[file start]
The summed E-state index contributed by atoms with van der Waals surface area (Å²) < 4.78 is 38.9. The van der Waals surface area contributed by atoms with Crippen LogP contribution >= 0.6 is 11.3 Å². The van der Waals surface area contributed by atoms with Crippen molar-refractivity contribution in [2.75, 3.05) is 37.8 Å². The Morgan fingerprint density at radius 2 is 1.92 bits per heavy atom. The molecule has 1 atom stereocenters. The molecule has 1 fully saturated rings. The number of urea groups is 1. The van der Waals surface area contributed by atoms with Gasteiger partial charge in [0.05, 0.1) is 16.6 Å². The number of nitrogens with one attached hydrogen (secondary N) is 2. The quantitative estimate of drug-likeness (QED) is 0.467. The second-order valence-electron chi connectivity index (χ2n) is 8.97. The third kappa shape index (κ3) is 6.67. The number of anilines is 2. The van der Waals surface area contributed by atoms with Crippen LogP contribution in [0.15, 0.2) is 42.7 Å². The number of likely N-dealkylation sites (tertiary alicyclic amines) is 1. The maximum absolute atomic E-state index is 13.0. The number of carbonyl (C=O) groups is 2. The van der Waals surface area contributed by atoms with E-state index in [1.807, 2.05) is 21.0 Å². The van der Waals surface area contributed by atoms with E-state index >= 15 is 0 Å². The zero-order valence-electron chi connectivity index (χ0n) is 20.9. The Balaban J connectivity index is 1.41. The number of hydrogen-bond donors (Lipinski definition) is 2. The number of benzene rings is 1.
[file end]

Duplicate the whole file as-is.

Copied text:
The summed E-state index contributed by atoms with van der Waals surface area (Å²) < 4.78 is 38.9. The van der Waals surface area contributed by atoms with Crippen LogP contribution >= 0.6 is 11.3 Å². The van der Waals surface area contributed by atoms with Crippen molar-refractivity contribution in [2.75, 3.05) is 37.8 Å². The Morgan fingerprint density at radius 2 is 1.92 bits per heavy atom. The molecule has 1 atom stereocenters. The molecule has 1 fully saturated rings. The number of urea groups is 1. The van der Waals surface area contributed by atoms with Gasteiger partial charge in [0.05, 0.1) is 16.6 Å². The number of nitrogens with one attached hydrogen (secondary N) is 2. The quantitative estimate of drug-likeness (QED) is 0.467. The second-order valence-electron chi connectivity index (χ2n) is 8.97. The third kappa shape index (κ3) is 6.67. The number of anilines is 2. The van der Waals surface area contributed by atoms with Crippen LogP contribution in [0.15, 0.2) is 42.7 Å². The number of likely N-dealkylation sites (tertiary alicyclic amines) is 1. The maximum absolute atomic E-state index is 13.0. The number of carbonyl (C=O) groups is 2. The van der Waals surface area contributed by atoms with E-state index in [1.807, 2.05) is 21.0 Å². The van der Waals surface area contributed by atoms with E-state index >= 15 is 0 Å². The zero-order valence-electron chi connectivity index (χ0n) is 20.9. The Balaban J connectivity index is 1.41. The number of hydrogen-bond donors (Lipinski definition) is 2. The number of benzene rings is 1.